One of my all-time favorite Rottwei- lers loved to entertain people; he loved to make people laugh with his tricks and with his songs—how he loved to sing... on command yet! We would call people on their birthdays so that he could sing. He was dead serious about his singing, he was totally o ff ended when one of the other dogs tried to chime in. He would stop immediately and look at them as if to say, ‘Excuse me, I’m singing here!’ He had an entire repertoire of tricks from “Bang! You’re dead” to “prairie dogs” and “dancing bears” to actually saying, “I love you.” Most of the time you could literally hear him saying, “I love you.” What a dog he was! He knew exactly what he was doing, and loved the response he got from his audiences, be it in the ring or in the living room. He was quite the entertainer. I tell potential Rottweiler owners that you will get out of them exactly what you put into them. Th ey need a loving, structured environment. Th ey need to know what is expected of them and what is allowed and what isn’t. Th ey are loyal family members with a need to be part of a family, even if the family is just you and your dog. If you bring a Rottweiler into your home and raise them with your children or other animals, they excel. Just to be at your side and part of your family seems to bring out an inherent instinct.
It’s not anything that needs to be “taught”; it is the sense of loyalty and belonging. I have always said of my dogs that it’s like they become my ‘self-appointed guardians’. I remember being at a deso- late little show in Iowa, years ago, with my 13-month-old bitch. We had arrived late at night, and our hotel sat on the edge of town, next to a field. After get- ting checked in and settled, I took her out for her last walk. Naturally, the best “potty area” was this sprawling, vacant field. Walking along in the pitch black, waiting for her to potty, I was going over the next day’s schedule in my mind, not paying attention to my surroundings. All of the sudden, something caught the cor- ner of my eye. I looked up and a man had came out of no where, in the middle of this field, heading straight towards me! Th e hair on the back of my neck stood up, as the fear shot through me. Th is lit- tle 13-month-old puppy came out of the dark, guns-a-blazin’. She hit the end of that flexi lead and her raw strength almost drug me to my knees! She told that man in no uncertain terms, ‘Do not come one step further.’ And he didn’t, he turned tail and ran! I don’t think I have ever been that frightened or that grateful to have that brave little Rottweiler at my side. Th ey make their presence known and felt. It’s a warm, secure feeling to have the love of such a majestic dog. I’ve never doubted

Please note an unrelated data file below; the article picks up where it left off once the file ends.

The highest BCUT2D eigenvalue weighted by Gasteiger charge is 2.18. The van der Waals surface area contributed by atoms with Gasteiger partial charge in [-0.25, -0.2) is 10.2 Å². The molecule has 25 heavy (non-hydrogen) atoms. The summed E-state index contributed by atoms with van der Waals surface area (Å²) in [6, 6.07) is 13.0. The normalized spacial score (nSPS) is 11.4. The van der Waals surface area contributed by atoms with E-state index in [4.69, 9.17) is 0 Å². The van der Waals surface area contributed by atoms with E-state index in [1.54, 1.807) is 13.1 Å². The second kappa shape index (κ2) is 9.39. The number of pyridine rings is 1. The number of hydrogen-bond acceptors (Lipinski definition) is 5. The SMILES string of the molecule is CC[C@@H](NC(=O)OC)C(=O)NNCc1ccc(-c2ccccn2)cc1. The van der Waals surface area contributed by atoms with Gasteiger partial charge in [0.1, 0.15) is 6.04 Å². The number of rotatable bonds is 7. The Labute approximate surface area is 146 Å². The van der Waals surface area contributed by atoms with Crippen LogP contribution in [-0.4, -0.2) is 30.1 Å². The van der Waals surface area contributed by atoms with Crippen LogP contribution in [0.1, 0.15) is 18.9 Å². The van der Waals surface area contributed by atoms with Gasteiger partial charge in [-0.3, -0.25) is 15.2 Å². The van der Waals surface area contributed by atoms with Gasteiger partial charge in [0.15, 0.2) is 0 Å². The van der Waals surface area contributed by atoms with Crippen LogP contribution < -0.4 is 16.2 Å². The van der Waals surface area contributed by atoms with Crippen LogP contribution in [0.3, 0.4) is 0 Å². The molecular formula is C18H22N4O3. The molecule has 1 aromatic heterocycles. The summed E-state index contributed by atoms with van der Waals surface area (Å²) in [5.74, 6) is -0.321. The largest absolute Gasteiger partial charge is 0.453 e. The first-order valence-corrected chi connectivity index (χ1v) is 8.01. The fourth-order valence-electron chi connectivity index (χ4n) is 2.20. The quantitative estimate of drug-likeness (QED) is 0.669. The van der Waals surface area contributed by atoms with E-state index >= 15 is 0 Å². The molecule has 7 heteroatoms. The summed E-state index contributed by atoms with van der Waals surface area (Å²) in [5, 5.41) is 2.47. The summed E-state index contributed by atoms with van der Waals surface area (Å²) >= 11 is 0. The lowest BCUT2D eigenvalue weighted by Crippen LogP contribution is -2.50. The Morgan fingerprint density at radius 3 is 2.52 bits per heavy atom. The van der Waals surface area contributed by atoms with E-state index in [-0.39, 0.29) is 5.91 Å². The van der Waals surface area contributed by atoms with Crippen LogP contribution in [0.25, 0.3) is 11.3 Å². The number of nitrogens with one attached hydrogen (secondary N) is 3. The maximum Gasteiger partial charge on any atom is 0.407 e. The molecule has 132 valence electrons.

that any one of my Rottweilers would lay their life down for me—just as I would for them. Th ese dogs are highly intelligent— they have almost a sixth sense; an intu- ition about things. I see this so often in dogs that need to be re-homed for any number of reasons (not “turning out” for show, people relocating, kids allergic, death in family, money problems, disas- ters; sadly, the list goes on and on). But no matter the reason, the bottom line is, there is a dog needing to be placed. Th ese dogs seem to “know” a change is coming. Of course, placements vary depending on the circumstances of why the dog is need- ing re-homed. One of the best feelings in the world, is having a person or a family waiting for that “just right” dog, when that dog becomes available. I love listen- ing to the stories of how the dog goes into a home and “just fits”. It’s like they know this is their chance at a new home, a new family, a new life—a forever home. Th ey seem to thank you from the moment they get there and every day there after. Most recently, I just re-homed a gen- tle 3-year-old male in a home with three children, who ranged in age from 3 to 8. Th e 3-year-old girl was quite unsure of big dogs, the other two kids couldn’t wait until he arrived! I was somewhat apprehensive about the little girl, and this big 135-lb. dog. I kept a watchful eye
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